I have a sizable collection of fly fishing books. Sometimes I’ll review one. I’ll keep it under 500 words. Any longer and you should just go read the book. Expect slander, personal opinion, and unbridled honesty. I like both books and fly fishing too much to be nice.
I like Big Indian Creek by Dave Hughes for a number of reasons. First, it is unabashedly personal. A diary written over the course of a week-long trip is about as personal as it gets. The writing is clean, uncluttered, and thoughtful in a genuine I-have-no-one-to-impress-here way that only great memoirists seem to pull off. Second, in the first three pages I can tell that Mr. Hughes and I are sympatico, at least in our approach to packing for and leaving on fishing trips. I could do it the morning of but instead, like Dave, I’d rather stay up late the night before, get it all buttoned, and head out at dawn, whether to Big Indian Creek or a river closer to my home. The beginning of any trip is about motion, and energy, and the miles that we cover on the way to somewhere else. Dawdling can happen on the way home. Third, he ends the book by realizing that he took this trip “with a destination but without a goal”. Goals, if I can philosophize, are the bane of camping and fishing, unless the goal happens to be the destination. If that’s the case, and all you want out of the trip is to be somewhere else or somewhere new, then you’re likely going to do alright. Fourth, and finally, I have had the extraordinary good luck to end up with a number of signed first editions in my fly fishing book collection and this is one of them. I did not seek it out, I did not ask for it, but when it arrived that’s what was in the box. I feel very lucky.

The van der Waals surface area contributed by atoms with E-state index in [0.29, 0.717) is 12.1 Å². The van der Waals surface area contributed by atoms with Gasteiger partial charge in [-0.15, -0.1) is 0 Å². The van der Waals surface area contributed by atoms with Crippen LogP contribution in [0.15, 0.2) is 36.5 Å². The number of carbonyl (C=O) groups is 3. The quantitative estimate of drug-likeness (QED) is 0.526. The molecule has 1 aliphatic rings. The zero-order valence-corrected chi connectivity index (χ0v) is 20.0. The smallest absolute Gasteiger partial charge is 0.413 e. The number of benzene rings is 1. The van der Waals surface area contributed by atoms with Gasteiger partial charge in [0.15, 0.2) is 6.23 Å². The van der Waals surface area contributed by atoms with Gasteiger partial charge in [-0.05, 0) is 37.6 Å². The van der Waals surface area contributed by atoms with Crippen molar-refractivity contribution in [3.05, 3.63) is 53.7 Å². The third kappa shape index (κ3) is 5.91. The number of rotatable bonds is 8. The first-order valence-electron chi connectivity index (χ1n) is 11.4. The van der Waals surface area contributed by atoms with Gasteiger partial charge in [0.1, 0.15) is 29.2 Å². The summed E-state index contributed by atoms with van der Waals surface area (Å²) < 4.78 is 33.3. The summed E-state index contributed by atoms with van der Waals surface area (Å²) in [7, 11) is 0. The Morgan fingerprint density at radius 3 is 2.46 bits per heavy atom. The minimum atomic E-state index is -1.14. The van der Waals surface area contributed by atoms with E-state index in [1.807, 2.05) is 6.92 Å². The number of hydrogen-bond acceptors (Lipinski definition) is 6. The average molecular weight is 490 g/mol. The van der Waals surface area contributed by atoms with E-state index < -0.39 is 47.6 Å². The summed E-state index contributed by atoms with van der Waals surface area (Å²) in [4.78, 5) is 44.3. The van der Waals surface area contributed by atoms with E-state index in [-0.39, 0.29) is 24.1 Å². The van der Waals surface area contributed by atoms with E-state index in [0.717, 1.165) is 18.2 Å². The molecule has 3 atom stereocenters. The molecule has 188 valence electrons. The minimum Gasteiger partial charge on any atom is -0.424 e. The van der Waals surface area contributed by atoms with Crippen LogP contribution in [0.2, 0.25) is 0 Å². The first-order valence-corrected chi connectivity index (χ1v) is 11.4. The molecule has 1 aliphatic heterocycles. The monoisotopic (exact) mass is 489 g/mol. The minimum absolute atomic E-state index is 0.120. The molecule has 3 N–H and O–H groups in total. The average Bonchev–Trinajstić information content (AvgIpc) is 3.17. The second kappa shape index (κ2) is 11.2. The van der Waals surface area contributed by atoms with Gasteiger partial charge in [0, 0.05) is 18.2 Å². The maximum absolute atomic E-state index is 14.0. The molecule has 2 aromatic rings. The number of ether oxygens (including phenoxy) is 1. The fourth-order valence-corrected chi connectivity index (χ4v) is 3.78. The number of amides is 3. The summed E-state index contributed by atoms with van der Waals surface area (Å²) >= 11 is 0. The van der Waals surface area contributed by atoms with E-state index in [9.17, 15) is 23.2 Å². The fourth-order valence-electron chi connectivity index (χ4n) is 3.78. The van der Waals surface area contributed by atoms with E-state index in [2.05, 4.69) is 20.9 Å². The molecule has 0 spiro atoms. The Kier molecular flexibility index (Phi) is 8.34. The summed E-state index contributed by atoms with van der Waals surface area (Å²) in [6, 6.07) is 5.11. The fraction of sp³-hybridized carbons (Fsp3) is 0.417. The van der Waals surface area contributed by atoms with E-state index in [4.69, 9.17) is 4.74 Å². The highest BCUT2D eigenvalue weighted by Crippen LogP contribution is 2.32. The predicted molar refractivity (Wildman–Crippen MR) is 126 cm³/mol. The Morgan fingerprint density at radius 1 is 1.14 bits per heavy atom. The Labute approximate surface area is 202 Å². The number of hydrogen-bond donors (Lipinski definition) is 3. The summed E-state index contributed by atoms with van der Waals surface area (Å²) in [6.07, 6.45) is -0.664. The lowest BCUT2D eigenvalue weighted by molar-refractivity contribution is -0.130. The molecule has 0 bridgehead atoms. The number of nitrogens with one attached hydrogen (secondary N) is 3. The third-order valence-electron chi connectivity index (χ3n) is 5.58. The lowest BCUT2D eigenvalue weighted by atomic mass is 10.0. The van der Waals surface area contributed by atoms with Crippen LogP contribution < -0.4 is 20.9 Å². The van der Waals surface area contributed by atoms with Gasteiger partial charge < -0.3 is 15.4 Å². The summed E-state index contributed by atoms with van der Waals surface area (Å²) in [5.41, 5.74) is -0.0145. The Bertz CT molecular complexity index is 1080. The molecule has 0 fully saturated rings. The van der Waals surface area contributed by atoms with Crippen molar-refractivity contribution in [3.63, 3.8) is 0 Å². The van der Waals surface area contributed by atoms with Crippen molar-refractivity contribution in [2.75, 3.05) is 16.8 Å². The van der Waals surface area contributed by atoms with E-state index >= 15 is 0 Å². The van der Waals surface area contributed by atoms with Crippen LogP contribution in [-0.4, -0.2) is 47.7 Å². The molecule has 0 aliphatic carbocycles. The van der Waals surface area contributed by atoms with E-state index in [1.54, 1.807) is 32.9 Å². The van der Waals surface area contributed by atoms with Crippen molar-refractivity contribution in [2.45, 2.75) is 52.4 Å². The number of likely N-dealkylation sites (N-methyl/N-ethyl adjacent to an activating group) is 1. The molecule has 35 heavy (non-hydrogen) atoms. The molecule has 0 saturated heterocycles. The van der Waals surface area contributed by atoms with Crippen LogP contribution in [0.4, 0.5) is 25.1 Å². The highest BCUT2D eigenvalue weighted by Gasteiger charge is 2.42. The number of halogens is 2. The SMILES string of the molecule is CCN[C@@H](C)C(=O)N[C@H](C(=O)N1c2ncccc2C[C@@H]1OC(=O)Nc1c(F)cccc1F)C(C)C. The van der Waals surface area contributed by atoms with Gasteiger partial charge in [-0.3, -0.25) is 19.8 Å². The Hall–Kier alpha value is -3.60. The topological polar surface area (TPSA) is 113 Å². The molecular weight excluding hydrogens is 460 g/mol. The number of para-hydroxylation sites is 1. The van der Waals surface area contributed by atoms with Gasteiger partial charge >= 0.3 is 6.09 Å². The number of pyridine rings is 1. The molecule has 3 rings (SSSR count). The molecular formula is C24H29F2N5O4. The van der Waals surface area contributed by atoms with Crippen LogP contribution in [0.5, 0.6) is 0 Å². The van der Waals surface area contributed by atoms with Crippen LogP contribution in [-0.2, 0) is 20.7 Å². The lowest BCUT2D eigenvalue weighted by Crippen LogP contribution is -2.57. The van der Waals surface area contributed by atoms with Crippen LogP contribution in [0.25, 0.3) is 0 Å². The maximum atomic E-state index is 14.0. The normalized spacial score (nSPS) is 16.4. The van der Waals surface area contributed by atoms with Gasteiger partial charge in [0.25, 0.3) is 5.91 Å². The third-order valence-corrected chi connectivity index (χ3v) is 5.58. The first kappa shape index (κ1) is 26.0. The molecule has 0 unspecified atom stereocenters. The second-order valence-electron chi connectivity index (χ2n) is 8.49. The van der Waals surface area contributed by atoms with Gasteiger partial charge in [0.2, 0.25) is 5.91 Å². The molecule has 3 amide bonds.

Big Indian Creek makes we want to bring a notebook along with me, fish all day and then decompress and think about the day. But I’m always too scattered or too busy. I fish too long and then have to rush home in the twilight, or I sit in the campsite until dark, utterly shelled and dehydrated from a too-long day. I rarely camp alone and don’t have the quiet to really do the thing right. But maybe these are excuses.
There are few revelations in Big Indian Creek, at least none that would deserve the name. But there are fish, and quiet, and the mountains and skies above the river, and that’s all anyone would need.